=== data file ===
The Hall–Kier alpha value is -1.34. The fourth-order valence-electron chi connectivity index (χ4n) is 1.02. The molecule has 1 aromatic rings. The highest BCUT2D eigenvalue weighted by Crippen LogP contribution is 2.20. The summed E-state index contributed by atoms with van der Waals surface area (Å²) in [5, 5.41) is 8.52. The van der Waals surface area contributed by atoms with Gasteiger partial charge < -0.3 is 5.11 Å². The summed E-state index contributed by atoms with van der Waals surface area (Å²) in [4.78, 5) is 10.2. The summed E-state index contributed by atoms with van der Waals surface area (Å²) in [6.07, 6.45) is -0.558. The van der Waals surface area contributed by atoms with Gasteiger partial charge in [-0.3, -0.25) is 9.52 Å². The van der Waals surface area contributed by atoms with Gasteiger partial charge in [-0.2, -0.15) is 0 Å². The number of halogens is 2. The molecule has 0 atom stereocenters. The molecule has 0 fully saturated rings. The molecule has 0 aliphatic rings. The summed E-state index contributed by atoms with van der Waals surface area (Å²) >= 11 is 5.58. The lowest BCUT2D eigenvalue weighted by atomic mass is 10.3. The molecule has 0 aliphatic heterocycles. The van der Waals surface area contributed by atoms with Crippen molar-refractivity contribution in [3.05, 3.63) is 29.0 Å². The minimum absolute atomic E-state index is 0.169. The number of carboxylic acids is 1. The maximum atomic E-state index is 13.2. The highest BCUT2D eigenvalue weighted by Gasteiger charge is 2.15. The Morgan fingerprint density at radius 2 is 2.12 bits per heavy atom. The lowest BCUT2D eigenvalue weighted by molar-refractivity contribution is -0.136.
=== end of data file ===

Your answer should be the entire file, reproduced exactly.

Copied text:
The Hall–Kier alpha value is -1.34. The fourth-order valence-electron chi connectivity index (χ4n) is 1.02. The molecule has 1 aromatic rings. The highest BCUT2D eigenvalue weighted by Crippen LogP contribution is 2.20. The summed E-state index contributed by atoms with van der Waals surface area (Å²) in [5, 5.41) is 8.52. The van der Waals surface area contributed by atoms with Gasteiger partial charge < -0.3 is 5.11 Å². The summed E-state index contributed by atoms with van der Waals surface area (Å²) in [4.78, 5) is 10.2. The summed E-state index contributed by atoms with van der Waals surface area (Å²) in [6.07, 6.45) is -0.558. The van der Waals surface area contributed by atoms with Gasteiger partial charge in [-0.3, -0.25) is 9.52 Å². The van der Waals surface area contributed by atoms with Gasteiger partial charge in [-0.2, -0.15) is 0 Å². The number of halogens is 2. The molecule has 0 atom stereocenters. The molecule has 0 fully saturated rings. The molecule has 0 aliphatic rings. The summed E-state index contributed by atoms with van der Waals surface area (Å²) >= 11 is 5.58. The lowest BCUT2D eigenvalue weighted by atomic mass is 10.3. The molecule has 0 aliphatic heterocycles. The van der Waals surface area contributed by atoms with Crippen molar-refractivity contribution in [3.05, 3.63) is 29.0 Å². The minimum absolute atomic E-state index is 0.169. The number of carboxylic acids is 1. The maximum atomic E-state index is 13.2. The highest BCUT2D eigenvalue weighted by Gasteiger charge is 2.15. The Morgan fingerprint density at radius 2 is 2.12 bits per heavy atom. The lowest BCUT2D eigenvalue weighted by molar-refractivity contribution is -0.136.